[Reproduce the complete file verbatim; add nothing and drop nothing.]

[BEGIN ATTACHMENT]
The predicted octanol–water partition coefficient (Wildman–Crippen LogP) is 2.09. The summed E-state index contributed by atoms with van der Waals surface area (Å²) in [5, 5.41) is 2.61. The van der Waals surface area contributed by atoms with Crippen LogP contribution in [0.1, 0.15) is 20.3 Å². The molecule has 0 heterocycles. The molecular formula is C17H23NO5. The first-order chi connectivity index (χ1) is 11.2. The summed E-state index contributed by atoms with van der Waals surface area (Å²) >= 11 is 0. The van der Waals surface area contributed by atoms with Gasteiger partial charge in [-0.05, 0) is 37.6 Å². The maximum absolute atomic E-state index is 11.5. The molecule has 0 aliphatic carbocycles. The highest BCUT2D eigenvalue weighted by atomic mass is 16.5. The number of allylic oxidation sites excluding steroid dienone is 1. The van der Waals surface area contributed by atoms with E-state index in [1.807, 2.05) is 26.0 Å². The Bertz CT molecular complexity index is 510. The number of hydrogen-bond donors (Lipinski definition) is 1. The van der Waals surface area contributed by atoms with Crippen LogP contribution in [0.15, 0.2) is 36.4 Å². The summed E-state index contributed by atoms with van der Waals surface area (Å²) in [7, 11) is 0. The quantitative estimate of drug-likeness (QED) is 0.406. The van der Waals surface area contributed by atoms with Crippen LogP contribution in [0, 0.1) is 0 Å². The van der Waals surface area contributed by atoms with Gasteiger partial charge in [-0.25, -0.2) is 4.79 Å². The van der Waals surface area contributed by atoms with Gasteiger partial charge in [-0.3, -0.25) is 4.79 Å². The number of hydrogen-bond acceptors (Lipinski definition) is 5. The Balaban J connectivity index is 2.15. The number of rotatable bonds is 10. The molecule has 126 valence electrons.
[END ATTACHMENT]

The predicted octanol–water partition coefficient (Wildman–Crippen LogP) is 2.09. The summed E-state index contributed by atoms with van der Waals surface area (Å²) in [5, 5.41) is 2.61. The van der Waals surface area contributed by atoms with Crippen LogP contribution in [0.1, 0.15) is 20.3 Å². The molecule has 0 heterocycles. The molecular formula is C17H23NO5. The first-order chi connectivity index (χ1) is 11.2. The summed E-state index contributed by atoms with van der Waals surface area (Å²) >= 11 is 0. The van der Waals surface area contributed by atoms with Gasteiger partial charge in [-0.05, 0) is 37.6 Å². The maximum absolute atomic E-state index is 11.5. The molecule has 0 aliphatic carbocycles. The highest BCUT2D eigenvalue weighted by atomic mass is 16.5. The number of allylic oxidation sites excluding steroid dienone is 1. The van der Waals surface area contributed by atoms with E-state index in [1.807, 2.05) is 26.0 Å². The Bertz CT molecular complexity index is 510. The number of hydrogen-bond donors (Lipinski definition) is 1. The van der Waals surface area contributed by atoms with Crippen LogP contribution in [0.15, 0.2) is 36.4 Å². The summed E-state index contributed by atoms with van der Waals surface area (Å²) in [7, 11) is 0. The quantitative estimate of drug-likeness (QED) is 0.406. The van der Waals surface area contributed by atoms with Crippen LogP contribution in [0, 0.1) is 0 Å². The van der Waals surface area contributed by atoms with Gasteiger partial charge in [-0.25, -0.2) is 4.79 Å². The van der Waals surface area contributed by atoms with Gasteiger partial charge in [-0.3, -0.25) is 4.79 Å². The number of hydrogen-bond acceptors (Lipinski definition) is 5. The Balaban J connectivity index is 2.15. The number of rotatable bonds is 10. The molecule has 126 valence electrons.